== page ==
I have since gone back to flesh out a time line of my first novel and the other three as well in order to keep things straight. When I do get time to write, I sit on my bed with my laptop, notes, etc. spread out around me and type for as long as I can. I'm hoping my job outside the home won't last too much longer (that sounds awful, I know, but it wasn't supposed to take this long to begin with . . . though it is a GREAT job) and then I will have my days to write, and write, and write (all four kids will be in school this year  :yay . . . I mean, I will miss them so much I won't be able to concentrate one little bit . . . yeah, that's what I meant) . . .

#15 - July 28, 2008, 01:06 PM


I do a basic chapter outline that is always subject to change as the story is being written.  I do my outlines and keep my notes on legal pads, while the actual writing goes on Word.  I try to do some type of writing "work" everyday, but my busy schedule means I have to scrimp for time to actually "write".  I get to write tuesday evenings, every other thursday evening and all day sunday, with sunday being the hardcore day.  By the time I get to sunday, I've had all week to think about what I'm going to write so when I sit down at the computer I can usually crank out several chapters. 
#16 - August 06, 2008, 08:42 AM


I start out with a broad rough outline in a notebook.  This basically maps out beginning middle and end for me.  Then I make a more detailed outline on my computer for the first third.  The writing begins, the outlines are adjusted and changed as I go.  It really is amazing to me how the book evolves and takes on a life of its own - regardless of what I've mapped out.   :D
#17 - August 07, 2008, 07:55 AM

Brookie Wookie

I am super unorganized so don't be like me...but I've been basically working on an MG for 4 1/2 years off and on--I have versions saved all over the place---under random email addresses-etc...I used to work on it at work (now I work from home) and I would email myself versions and revision suggestions and it got very confusing. I'm change my organization patterns all of the time. I usually will initially start writing on paper--and then move to computer--i'm most comfortable revising with pencil.
#18 - August 09, 2008, 11:04 AM


For the MG I finished earlier this summer, I had some handwritten notes and an idea in my head of where I thought the story would go. I would say I wasn't too organized and it showed, as I worked on it for over a year. For the story I'm currently writing, I made a storyboard. So far, I really like it. The writing seems to be going easier.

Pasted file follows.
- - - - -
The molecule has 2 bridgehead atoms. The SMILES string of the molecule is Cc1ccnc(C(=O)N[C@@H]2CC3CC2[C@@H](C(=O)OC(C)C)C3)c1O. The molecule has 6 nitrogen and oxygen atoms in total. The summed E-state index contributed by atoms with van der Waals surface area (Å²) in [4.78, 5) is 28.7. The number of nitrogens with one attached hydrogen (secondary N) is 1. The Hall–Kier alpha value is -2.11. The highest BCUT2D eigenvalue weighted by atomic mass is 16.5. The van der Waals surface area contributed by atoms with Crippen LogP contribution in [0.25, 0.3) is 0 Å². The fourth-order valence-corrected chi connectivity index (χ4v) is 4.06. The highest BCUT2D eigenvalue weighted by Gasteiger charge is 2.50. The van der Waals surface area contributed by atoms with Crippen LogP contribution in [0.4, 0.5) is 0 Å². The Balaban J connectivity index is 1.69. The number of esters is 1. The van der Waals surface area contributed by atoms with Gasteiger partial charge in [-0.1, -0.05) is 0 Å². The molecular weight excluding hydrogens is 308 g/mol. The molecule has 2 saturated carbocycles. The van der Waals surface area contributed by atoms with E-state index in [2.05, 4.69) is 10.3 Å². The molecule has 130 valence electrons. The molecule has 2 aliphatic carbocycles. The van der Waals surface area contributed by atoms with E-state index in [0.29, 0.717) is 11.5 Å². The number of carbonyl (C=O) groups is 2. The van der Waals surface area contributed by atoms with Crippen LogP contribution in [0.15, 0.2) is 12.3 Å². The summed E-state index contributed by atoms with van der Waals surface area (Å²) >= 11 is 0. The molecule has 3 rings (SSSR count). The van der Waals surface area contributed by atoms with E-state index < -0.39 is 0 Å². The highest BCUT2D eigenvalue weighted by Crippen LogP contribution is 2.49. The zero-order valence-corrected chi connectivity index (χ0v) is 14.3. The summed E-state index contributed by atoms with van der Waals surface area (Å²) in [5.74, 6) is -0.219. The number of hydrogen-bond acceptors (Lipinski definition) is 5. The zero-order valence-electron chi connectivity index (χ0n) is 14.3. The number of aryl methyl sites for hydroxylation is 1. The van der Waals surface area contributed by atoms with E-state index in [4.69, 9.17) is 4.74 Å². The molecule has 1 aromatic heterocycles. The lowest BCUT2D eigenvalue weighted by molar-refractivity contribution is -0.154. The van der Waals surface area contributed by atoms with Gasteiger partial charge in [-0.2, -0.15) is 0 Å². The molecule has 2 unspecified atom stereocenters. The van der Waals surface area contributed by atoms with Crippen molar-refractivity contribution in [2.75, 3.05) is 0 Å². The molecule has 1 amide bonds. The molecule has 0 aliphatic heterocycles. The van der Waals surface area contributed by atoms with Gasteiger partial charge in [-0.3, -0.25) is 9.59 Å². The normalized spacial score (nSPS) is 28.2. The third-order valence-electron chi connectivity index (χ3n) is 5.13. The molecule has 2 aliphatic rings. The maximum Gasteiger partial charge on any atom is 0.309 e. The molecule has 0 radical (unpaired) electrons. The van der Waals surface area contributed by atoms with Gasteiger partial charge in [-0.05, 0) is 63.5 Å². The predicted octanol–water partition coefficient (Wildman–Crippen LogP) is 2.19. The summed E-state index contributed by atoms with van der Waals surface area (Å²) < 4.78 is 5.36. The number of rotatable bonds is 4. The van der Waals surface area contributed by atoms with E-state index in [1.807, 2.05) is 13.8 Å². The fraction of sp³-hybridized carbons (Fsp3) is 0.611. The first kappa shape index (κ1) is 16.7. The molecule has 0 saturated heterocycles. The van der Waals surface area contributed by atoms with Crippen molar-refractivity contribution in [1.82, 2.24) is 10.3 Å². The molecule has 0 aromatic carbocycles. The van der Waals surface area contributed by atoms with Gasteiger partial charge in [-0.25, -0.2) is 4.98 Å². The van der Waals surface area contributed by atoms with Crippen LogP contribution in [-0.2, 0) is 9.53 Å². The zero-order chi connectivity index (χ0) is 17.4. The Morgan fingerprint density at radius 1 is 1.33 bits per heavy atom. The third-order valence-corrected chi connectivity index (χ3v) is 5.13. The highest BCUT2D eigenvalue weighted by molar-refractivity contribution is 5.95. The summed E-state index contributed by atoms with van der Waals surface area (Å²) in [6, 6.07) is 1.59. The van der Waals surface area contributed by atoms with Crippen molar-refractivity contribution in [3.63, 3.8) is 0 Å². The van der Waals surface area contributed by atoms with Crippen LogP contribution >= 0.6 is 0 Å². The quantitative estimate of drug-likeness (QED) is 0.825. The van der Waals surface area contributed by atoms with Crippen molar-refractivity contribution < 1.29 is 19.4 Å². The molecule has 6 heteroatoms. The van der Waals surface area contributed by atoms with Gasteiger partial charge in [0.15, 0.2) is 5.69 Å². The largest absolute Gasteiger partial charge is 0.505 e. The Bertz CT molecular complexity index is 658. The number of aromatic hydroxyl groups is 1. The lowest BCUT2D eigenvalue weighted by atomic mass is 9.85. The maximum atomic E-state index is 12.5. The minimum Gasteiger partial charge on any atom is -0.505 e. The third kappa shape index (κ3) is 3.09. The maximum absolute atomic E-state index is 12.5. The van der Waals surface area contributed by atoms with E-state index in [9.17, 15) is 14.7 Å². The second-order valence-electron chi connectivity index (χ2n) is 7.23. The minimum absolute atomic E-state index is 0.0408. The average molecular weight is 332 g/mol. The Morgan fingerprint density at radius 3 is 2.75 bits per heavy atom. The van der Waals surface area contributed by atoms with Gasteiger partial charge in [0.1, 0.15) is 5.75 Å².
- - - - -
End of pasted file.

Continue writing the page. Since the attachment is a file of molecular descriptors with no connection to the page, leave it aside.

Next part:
#19 - August 10, 2008, 06:21 PM


I flipflop around, I don't have a set way of doing things.
#20 - September 06, 2008, 07:41 AM


I write from an outline, but I don't write my chapters/scenes in order though.  Every day I look at my outline and then pick and choose whichever scene I'm inspired to write that day.  I typically do most of my writing on the computer, but I carry a small notebook around with me so that I can write on the tube to and from work (that is, if I can manage to get a seat!)

I like to set daily and monthly goals for myself.  For example, I started writing the YA novel I'm working on at the beginning of July.  I set a monthly goal of 15,000 words, which was about 500 words per day.  I met that goal by the end of the month pretty easily so I upped my monthly goal for August to 20,000 new words.
#21 - September 06, 2008, 09:07 AM

  • **
  • SCBWI Member
  • SCBWI Region florida
After I've sat around for a while, ruminating on my characters and his/her story, I write down my info about them, ie, behavior and experiences that shaped them, what they love/hate. A snippet of a scene or dialogue may come to me at that time and I write that down too. Then I start writing and I use a spiral notebook, I don't like writing via compter. Doesn't feel right to me. I write three pages a day minimum, five to six days a week until the story is complete. At night, I type up the pages I've written that day.
#22 - September 06, 2008, 09:41 AM


I can't do outlines and plotting in advance, and I don't do the index cards. To start with I only have a basic idea that I build on in my head. Sometimes it starts with just a sentence and then it brews into something more. I write down little snippets and names as they enter my mind. I always jot down when I come to think of a funny name. I keep a notebook beside my bed and another one on my desk. My computer goes hot as I use it all day and evening with short breaks for whatever is necessary to have a life outside "my pretend world".